Reel-life Law

October 7, 2011

What does Philip Glenister’s new drama, Hidden, tell us about the legal life?

Photo: BBC

Apologies to everyone who’s spent the best years of their lives hacking away in the maelstrom of corporate law. Really, we’re very sorry. As it turns out, you’d have had a far better time working as a high street solicitor.

Harry Venn is the hero of the new four-part thriller Hidden (BBC1, Thursdays, 9pm). Played by Philip Glenister (think Ashes To Ashes’ Gene Hunt, only without the northern vowels and with some questionable facial hair), his life is one to which even the most celebrated magic circle partner might aspire.

Talent for soliciting

The first time we see Venn, he’s shut in the office with a very obliging, topless brunette. Next he’s spending his afternoon in bed with a blonde. That evening, he’s flirting with a redhead in a flash hotel in the West End. Whatever sexual Venn diagram Harry’s in the middle of, there won’t be a single red-blooded male litigator who wouldn’t happily swap places.

Then there’s the drugs. Harry’s puffing on what looks like a spliff when post-coitus with the blonde, then inhaling lines from a table with his junior back in the office. He’s certainly putting the high back into High Street.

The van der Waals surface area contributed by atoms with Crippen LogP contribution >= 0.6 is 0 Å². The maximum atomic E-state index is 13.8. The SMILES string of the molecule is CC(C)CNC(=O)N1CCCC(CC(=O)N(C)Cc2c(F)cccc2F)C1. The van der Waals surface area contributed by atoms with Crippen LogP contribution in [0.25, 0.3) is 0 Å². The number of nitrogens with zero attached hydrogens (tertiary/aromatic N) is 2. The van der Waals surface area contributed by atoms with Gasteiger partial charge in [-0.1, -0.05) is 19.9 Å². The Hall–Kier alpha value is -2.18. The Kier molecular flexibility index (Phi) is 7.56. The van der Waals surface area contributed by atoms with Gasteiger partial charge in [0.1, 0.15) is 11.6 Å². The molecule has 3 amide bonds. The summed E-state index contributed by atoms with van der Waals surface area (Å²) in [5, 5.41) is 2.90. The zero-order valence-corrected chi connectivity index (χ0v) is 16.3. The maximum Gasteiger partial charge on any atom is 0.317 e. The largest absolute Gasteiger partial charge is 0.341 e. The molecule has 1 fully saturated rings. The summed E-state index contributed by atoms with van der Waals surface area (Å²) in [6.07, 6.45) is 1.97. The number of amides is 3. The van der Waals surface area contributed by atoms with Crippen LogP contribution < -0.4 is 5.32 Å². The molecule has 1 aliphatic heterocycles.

Oily journos

A fast-moving mix of sex and drugs, then. And it looks like he’ll also be rocking the higher echelons of the political establishment, given the prominence of a sub-plot in which a Tory Prime Minister is desperately trying to hold a coalition together in the face of urban rioting and oily journos ferreting their way through his personal finances.

My guess is Harry will bring down the government. Thought that your way to ever-lasting fame was closing a big M&A deal or lobbying at polite Westminster parties? Clearly not. On this evidence, you’d be better off hanging out in greasy spoons and talking to blokes called Frank with a career history more manslaughter than Slaughters.

Of course, it’s not all shiny. Venn’s office is wood-panelled, but it’s the kind you might expect to see in a porno film or a local authority sauna. He is incapable of walking down any street that isn’t daubed with graffiti. At the end of it all, his office explodes.

But don’t worry. Harry will be fine. Next time you’re pulling an all-nighter, looking at the business end of a newsagent sandwich, think of him in a suite at the Savoy, fielding phone calls from broadsheet journalists whilst snorting charlie off a Home Secretary’s naked thigh. AB

Share Our Posts

Share this post through social bookmarks.

Related Posts

Reel-Life Law: Carnage

Slick, rude, morally compromised – is anything wrong with Christoph Waltz’s lawyer?

More…

Reel-Life Law

Practising law is just one big party for Franklin and Bash

More…

Reel-Life Law

Bed-hopping, booze and barristers – how This Life made law sexy

More…

Comments

  • Karen

    ….I watched the first episode on the 6th October and, as Harry emerged from the boxing gym having been punched out by some lowlife blast from his shady past, I thought to myself….I bet he’s not worrying about changing his letterhead, appointing a COLP, or licences for ABS’s…. Still better that than have my office blown up…..Mmmm (risk management)…I guess I’d better review the contingency plan again….